Our LA Street Photography Experience is Coming this March

    This 3-day event on March 13-15 explores classic Los Angeles locations and architecture. Our excursions will take us as far west as Venice Beach, as well as famous movie spots and the back streets of this fascinating Southern California area.

    You will learn new techniques for safe and effective street photography, how to capture the vibe of great architecture, and enjoy some classic California cuisine along the way.

    Olympus Educator, Mike Boening, is our co-instructor. Those of you who have worked with Mike at our SF Street Photography events know how much he brings to the table. Not only is he an official Olympus Educator, he's an accomplished street photographer, and he's going to bring gear for you to test and learn about.

    If you want to join Mike and me this coming March, just visit the information and registration page, or go to www.thenimblephotographer.com and click on the Workshops link, or go to the Olympus site - no matter how you get there, Mike and I are looking forward to working with you this coming Spring.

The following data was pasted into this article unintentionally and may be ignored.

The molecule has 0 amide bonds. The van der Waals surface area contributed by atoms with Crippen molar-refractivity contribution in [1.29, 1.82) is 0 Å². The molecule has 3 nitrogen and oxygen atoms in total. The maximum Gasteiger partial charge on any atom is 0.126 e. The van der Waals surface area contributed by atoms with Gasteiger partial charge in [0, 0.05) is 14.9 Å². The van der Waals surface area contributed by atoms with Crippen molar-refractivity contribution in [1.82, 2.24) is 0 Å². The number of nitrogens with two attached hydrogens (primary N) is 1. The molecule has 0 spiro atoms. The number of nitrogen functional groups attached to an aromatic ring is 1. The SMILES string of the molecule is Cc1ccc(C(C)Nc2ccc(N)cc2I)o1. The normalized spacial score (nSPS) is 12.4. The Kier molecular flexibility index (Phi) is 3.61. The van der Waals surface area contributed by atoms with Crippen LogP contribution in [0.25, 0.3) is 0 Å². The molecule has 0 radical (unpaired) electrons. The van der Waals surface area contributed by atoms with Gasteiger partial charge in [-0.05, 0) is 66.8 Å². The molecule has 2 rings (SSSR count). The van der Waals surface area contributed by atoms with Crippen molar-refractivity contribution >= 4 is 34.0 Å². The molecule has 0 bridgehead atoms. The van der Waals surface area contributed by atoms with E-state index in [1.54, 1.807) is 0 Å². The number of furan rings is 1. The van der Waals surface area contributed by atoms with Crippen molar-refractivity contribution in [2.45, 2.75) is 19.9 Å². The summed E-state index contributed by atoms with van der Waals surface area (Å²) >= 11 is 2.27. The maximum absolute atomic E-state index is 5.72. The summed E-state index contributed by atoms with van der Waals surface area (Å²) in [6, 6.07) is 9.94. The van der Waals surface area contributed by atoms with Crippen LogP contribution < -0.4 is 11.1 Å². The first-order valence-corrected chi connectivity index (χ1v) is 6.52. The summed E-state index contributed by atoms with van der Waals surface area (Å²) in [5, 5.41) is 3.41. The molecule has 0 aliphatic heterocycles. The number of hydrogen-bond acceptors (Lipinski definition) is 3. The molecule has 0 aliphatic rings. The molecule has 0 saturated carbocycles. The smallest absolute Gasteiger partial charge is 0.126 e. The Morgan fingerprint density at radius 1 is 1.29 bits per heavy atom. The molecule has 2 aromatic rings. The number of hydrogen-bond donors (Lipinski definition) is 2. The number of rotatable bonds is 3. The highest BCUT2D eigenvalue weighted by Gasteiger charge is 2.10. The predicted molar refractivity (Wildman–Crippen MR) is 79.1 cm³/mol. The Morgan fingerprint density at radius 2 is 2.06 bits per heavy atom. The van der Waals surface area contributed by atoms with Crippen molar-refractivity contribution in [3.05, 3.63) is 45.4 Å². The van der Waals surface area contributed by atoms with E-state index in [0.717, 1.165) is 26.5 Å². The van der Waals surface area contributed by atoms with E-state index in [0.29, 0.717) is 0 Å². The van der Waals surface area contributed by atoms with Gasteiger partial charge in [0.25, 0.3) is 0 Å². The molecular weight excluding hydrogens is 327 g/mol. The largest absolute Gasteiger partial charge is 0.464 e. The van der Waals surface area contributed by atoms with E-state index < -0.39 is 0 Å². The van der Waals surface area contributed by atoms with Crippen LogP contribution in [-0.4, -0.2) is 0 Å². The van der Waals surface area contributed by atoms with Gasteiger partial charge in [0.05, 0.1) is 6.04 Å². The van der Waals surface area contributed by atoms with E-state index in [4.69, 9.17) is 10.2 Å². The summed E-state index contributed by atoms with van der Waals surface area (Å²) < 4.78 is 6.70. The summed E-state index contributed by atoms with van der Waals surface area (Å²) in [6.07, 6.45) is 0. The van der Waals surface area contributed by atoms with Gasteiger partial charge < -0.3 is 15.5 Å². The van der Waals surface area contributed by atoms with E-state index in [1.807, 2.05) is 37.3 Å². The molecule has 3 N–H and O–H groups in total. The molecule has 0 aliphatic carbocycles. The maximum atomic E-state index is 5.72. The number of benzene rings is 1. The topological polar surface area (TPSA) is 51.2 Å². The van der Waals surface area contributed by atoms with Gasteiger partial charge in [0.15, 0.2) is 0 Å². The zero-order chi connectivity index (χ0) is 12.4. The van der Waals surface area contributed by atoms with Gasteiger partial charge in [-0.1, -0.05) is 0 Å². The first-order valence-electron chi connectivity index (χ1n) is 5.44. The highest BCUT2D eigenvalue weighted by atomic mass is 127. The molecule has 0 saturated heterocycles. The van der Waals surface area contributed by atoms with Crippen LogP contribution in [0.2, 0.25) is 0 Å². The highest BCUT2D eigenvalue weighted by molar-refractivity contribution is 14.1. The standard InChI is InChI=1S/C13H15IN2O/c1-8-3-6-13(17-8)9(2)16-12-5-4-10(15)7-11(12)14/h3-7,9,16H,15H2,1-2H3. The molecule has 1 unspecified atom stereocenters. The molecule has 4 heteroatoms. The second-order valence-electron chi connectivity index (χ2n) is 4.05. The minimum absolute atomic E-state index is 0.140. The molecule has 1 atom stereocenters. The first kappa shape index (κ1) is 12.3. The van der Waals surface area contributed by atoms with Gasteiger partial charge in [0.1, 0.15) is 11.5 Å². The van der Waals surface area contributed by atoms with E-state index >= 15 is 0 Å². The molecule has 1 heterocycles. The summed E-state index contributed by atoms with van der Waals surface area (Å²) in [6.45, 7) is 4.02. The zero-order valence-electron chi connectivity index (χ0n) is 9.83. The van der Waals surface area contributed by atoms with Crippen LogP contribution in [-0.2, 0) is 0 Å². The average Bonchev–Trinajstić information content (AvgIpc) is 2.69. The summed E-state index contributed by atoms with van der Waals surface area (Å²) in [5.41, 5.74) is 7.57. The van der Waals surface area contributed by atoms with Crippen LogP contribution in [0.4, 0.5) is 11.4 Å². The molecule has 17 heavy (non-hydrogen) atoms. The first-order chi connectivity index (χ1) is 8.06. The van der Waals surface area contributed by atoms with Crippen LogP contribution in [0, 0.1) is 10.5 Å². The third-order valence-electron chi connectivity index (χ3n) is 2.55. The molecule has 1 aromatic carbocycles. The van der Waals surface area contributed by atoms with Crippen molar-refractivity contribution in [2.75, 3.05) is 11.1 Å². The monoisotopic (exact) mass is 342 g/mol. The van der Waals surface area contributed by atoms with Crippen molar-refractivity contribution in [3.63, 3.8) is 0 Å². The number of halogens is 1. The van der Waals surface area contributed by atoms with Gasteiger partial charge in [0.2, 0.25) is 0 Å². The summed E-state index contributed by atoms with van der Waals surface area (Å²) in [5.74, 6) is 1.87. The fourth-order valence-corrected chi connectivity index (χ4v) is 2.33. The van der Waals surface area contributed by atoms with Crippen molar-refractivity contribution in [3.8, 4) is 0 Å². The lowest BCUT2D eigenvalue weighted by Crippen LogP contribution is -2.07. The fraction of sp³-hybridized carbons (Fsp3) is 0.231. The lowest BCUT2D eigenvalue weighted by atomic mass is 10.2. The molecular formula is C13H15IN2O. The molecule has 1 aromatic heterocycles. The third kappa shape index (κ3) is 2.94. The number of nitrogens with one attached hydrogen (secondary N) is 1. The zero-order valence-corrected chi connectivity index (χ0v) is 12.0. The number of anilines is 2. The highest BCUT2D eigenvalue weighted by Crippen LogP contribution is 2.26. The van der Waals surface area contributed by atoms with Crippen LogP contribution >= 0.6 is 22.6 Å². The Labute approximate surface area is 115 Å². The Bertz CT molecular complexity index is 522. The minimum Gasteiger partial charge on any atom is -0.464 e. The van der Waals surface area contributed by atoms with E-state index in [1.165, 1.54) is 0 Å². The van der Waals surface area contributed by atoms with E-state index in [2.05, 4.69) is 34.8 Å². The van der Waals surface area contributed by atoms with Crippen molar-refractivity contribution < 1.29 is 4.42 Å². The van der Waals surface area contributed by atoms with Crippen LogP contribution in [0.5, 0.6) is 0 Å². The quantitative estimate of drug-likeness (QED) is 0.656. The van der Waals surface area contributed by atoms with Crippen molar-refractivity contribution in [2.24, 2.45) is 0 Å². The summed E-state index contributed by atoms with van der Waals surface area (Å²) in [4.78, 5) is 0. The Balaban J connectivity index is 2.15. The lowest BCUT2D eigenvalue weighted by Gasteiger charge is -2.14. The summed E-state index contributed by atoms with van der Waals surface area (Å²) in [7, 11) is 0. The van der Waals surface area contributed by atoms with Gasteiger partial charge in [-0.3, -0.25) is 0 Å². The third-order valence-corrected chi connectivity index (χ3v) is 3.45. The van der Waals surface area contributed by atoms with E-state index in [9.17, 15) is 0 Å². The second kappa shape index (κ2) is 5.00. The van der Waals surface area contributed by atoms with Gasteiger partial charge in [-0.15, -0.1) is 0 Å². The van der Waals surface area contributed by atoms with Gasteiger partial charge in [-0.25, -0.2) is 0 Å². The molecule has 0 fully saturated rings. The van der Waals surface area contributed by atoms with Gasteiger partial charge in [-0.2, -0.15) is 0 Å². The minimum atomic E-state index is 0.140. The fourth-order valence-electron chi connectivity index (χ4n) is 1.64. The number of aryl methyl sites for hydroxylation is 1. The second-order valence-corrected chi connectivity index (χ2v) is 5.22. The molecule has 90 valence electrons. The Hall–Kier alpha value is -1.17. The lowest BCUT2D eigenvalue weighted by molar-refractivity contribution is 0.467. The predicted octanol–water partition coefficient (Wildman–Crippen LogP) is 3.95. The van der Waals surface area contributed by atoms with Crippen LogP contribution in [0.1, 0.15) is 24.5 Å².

The 5 fastest lenses in 2019

    You can read the entire article here from Digital Camera World.

    All of these are faster than f/1.0...

    • Handevision / Kipon Ibelux 40mm f/0.85 Mark II - Canon EF-M, Fujifilm X, Micro Four Thirds, Sony E, Leica L - $1,480.
    • Zhongyi Mitakon Speedmaster 50mm f/0.95 - Canon RF, Nikon Z, Sony FE, Micro Four Thirds - Full frame version is $799.
    • Voigtländer Nokton 10.5/17.5/25/42.5mm f/0.95 - MFT - $799
    • Leica Noctilux-M 50mm f/0.95 ASPH - Leica M - $11,295
    • Nikkor Z 58mm f/0.95 S Noct - Nikon Z - $8,000

    Updates and Such

    Inner Circle Members: A big thanks to those who support our podcast and our efforts!

    Podcasting Skills Course - The course date is scheduled for November 9, 2019. Registration is open now at www.thenimblephotographer.com.

    B&H and Amazon tiles on www.thedigitalstory. If you click on them first, you're helping to support this podcast. And speaking of supporting this show, and big thanks to our Patreon Inner Circle members: